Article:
Vascular Plants of North Carolina
Account for Compact Dodder - Cuscuta compacta   Jussieu ex Choisy
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Section 6 » Order Solanales » Family Convolvulaceae
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AuthorJussieu ex Choisy
DistributionNearly statewide, perhaps being absent in the far eastern counties, and in some northern mountain counties.

This is an Eastern species, ranging from MA and IA, south to southern FL and eastern TX.
AbundanceFrequent to common in most of the Coastal Plain and eastern Piedmont (except very scarce near the eastern coast). Fairly common in the southern half of the mountains and southern Piedmont, but scarce in the northwestern Piedmont and northern mountains.
HabitatThis is a wetland species -- growing in bottomlands and damp openings, marshes, stream margins, wet fields, and other wet places. It grows mostly on woody hosts, less so on semi-woody plants.
PhenologyBlooms from August to frost, and fruits shortly after flowering.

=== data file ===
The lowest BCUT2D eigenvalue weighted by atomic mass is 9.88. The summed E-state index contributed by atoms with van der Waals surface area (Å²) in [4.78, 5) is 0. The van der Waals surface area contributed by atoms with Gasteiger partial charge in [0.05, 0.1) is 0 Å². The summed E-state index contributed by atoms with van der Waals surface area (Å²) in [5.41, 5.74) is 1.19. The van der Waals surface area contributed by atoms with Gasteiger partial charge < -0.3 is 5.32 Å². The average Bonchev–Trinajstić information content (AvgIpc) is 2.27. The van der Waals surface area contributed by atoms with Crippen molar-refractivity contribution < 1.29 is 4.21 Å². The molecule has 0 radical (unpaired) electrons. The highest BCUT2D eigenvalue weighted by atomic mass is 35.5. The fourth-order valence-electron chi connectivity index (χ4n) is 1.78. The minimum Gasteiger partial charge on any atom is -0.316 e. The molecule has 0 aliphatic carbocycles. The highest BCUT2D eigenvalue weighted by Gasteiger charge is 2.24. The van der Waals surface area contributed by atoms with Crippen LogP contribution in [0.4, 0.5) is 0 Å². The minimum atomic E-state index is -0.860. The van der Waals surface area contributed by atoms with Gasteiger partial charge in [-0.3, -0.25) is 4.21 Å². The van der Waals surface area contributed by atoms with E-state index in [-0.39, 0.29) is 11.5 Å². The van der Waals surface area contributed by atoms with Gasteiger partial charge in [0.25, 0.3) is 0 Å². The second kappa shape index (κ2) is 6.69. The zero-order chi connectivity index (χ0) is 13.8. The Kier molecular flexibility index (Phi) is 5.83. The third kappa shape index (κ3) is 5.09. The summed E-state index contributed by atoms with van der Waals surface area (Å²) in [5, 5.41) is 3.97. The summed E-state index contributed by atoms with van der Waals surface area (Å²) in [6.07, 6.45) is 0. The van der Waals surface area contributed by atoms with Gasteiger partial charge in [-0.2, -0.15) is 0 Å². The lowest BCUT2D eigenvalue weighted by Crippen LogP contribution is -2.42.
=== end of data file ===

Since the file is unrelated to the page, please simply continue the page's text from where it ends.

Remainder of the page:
IdentificationSee Taxonomic Comments. The description from Gleason (1952): "Flowers sessile in small but dense clusters, 4-5 mm. long. Bracts 3-5, closely appressed, broadly rounded and commonly wider than long, the inner progressively longer. Corolla-lobes ovate, obtuse. Capsule ovoid to globose, not beaked, 3-5 mm. in diameter."
Taxonomic CommentsThe species of Cuscuta all share a few similar features, and they are difficult to separate except by mostly small characters, best seen with a hand lens or microscope. Each is a parasitic vine, lacking roots or true leaves, and nearly all are orange or yellow in color, twining up its host plant with the use of tiny aerial "roots". The small white flowers are in clusters along the stem. These plants should be quite familiar as a group, often presenting a tangled mass of orange vines growing over other plants. See Weakley (2018) or other references for keys to assist in identification.
Other Common Name(s)Sessile Dodder, Love-vine
State RankS5
Global RankG5
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